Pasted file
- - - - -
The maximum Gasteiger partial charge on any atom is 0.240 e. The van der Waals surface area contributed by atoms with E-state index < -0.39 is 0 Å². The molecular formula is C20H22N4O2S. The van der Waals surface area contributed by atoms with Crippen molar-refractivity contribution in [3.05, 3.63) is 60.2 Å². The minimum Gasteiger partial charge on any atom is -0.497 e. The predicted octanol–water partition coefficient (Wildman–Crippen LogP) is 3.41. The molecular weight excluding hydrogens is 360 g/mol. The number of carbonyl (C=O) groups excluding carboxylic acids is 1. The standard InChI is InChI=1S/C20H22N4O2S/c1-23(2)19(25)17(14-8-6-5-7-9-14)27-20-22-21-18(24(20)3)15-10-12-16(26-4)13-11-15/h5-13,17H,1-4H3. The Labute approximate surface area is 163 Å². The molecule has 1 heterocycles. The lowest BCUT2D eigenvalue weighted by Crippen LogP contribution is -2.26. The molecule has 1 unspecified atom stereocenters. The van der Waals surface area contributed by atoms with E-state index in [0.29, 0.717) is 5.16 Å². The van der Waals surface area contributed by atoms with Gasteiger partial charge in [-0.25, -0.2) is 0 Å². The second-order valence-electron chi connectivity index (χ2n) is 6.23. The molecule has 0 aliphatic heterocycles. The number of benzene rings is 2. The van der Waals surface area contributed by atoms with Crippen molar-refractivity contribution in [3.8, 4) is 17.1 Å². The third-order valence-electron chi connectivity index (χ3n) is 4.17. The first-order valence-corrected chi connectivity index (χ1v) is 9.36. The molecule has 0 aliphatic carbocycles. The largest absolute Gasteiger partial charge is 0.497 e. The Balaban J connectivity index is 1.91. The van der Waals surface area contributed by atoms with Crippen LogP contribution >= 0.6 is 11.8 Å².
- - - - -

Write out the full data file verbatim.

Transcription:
The maximum Gasteiger partial charge on any atom is 0.240 e. The van der Waals surface area contributed by atoms with E-state index < -0.39 is 0 Å². The molecular formula is C20H22N4O2S. The van der Waals surface area contributed by atoms with Crippen molar-refractivity contribution in [3.05, 3.63) is 60.2 Å². The minimum Gasteiger partial charge on any atom is -0.497 e. The predicted octanol–water partition coefficient (Wildman–Crippen LogP) is 3.41. The molecular weight excluding hydrogens is 360 g/mol. The number of carbonyl (C=O) groups excluding carboxylic acids is 1. The standard InChI is InChI=1S/C20H22N4O2S/c1-23(2)19(25)17(14-8-6-5-7-9-14)27-20-22-21-18(24(20)3)15-10-12-16(26-4)13-11-15/h5-13,17H,1-4H3. The Labute approximate surface area is 163 Å². The molecule has 1 heterocycles. The lowest BCUT2D eigenvalue weighted by Crippen LogP contribution is -2.26. The molecule has 1 unspecified atom stereocenters. The van der Waals surface area contributed by atoms with E-state index in [0.29, 0.717) is 5.16 Å². The van der Waals surface area contributed by atoms with Gasteiger partial charge in [-0.25, -0.2) is 0 Å². The second-order valence-electron chi connectivity index (χ2n) is 6.23. The molecule has 0 aliphatic heterocycles. The number of benzene rings is 2. The van der Waals surface area contributed by atoms with Crippen molar-refractivity contribution in [3.8, 4) is 17.1 Å². The third-order valence-electron chi connectivity index (χ3n) is 4.17. The first-order valence-corrected chi connectivity index (χ1v) is 9.36. The molecule has 0 aliphatic carbocycles. The largest absolute Gasteiger partial charge is 0.497 e. The Balaban J connectivity index is 1.91. The van der Waals surface area contributed by atoms with Crippen LogP contribution >= 0.6 is 11.8 Å².